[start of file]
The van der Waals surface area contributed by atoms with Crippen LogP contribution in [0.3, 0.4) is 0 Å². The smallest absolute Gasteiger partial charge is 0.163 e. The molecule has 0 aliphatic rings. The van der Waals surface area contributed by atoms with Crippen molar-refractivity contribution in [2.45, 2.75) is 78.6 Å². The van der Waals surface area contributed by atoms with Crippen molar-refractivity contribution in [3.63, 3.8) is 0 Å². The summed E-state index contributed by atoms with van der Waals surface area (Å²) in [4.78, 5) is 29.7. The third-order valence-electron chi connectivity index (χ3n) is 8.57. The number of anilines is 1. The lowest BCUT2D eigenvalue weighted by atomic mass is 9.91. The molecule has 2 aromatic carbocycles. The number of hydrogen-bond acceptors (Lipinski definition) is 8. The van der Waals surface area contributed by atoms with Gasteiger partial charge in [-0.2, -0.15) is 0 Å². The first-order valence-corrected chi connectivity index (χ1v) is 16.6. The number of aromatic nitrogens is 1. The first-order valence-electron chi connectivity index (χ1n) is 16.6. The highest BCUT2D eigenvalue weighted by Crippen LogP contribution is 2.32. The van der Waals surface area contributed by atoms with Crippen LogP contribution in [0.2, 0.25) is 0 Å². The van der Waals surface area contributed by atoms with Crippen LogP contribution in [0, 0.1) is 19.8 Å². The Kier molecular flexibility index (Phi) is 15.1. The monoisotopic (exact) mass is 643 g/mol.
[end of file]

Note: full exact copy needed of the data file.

The van der Waals surface area contributed by atoms with Crippen LogP contribution in [0.3, 0.4) is 0 Å². The smallest absolute Gasteiger partial charge is 0.163 e. The molecule has 0 aliphatic rings. The van der Waals surface area contributed by atoms with Crippen molar-refractivity contribution in [2.45, 2.75) is 78.6 Å². The van der Waals surface area contributed by atoms with Crippen molar-refractivity contribution in [3.63, 3.8) is 0 Å². The summed E-state index contributed by atoms with van der Waals surface area (Å²) in [4.78, 5) is 29.7. The third-order valence-electron chi connectivity index (χ3n) is 8.57. The number of anilines is 1. The lowest BCUT2D eigenvalue weighted by atomic mass is 9.91. The molecule has 2 aromatic carbocycles. The number of hydrogen-bond acceptors (Lipinski definition) is 8. The van der Waals surface area contributed by atoms with Gasteiger partial charge in [-0.2, -0.15) is 0 Å². The first-order valence-corrected chi connectivity index (χ1v) is 16.6. The number of aromatic nitrogens is 1. The first-order valence-electron chi connectivity index (χ1n) is 16.6. The highest BCUT2D eigenvalue weighted by Crippen LogP contribution is 2.32. The van der Waals surface area contributed by atoms with Crippen LogP contribution in [0.2, 0.25) is 0 Å². The van der Waals surface area contributed by atoms with Crippen LogP contribution in [0, 0.1) is 19.8 Å². The Kier molecular flexibility index (Phi) is 15.1. The monoisotopic (exact) mass is 643 g/mol.